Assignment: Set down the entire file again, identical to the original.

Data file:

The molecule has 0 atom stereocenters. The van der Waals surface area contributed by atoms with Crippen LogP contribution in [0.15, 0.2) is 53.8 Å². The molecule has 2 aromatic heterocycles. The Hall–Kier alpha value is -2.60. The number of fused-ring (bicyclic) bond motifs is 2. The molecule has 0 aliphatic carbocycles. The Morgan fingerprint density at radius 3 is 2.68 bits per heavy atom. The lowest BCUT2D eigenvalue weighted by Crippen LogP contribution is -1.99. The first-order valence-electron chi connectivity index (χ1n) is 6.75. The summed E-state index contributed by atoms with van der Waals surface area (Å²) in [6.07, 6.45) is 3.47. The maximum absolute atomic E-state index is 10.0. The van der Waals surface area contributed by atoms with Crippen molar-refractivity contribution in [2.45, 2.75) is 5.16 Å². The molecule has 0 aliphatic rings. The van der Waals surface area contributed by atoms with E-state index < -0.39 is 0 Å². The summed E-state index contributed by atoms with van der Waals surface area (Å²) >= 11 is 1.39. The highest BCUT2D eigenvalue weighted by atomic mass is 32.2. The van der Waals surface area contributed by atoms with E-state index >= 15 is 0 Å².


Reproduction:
The molecule has 0 atom stereocenters. The van der Waals surface area contributed by atoms with Crippen LogP contribution in [0.15, 0.2) is 53.8 Å². The molecule has 2 aromatic heterocycles. The Hall–Kier alpha value is -2.60. The number of fused-ring (bicyclic) bond motifs is 2. The molecule has 0 aliphatic carbocycles. The Morgan fingerprint density at radius 3 is 2.68 bits per heavy atom. The lowest BCUT2D eigenvalue weighted by Crippen LogP contribution is -1.99. The first-order valence-electron chi connectivity index (χ1n) is 6.75. The summed E-state index contributed by atoms with van der Waals surface area (Å²) in [6.07, 6.45) is 3.47. The maximum absolute atomic E-state index is 10.0. The van der Waals surface area contributed by atoms with Crippen molar-refractivity contribution in [2.45, 2.75) is 5.16 Å². The molecule has 0 aliphatic rings. The van der Waals surface area contributed by atoms with E-state index < -0.39 is 0 Å². The summed E-state index contributed by atoms with van der Waals surface area (Å²) >= 11 is 1.39. The highest BCUT2D eigenvalue weighted by atomic mass is 32.2. The van der Waals surface area contributed by atoms with E-state index >= 15 is 0 Å².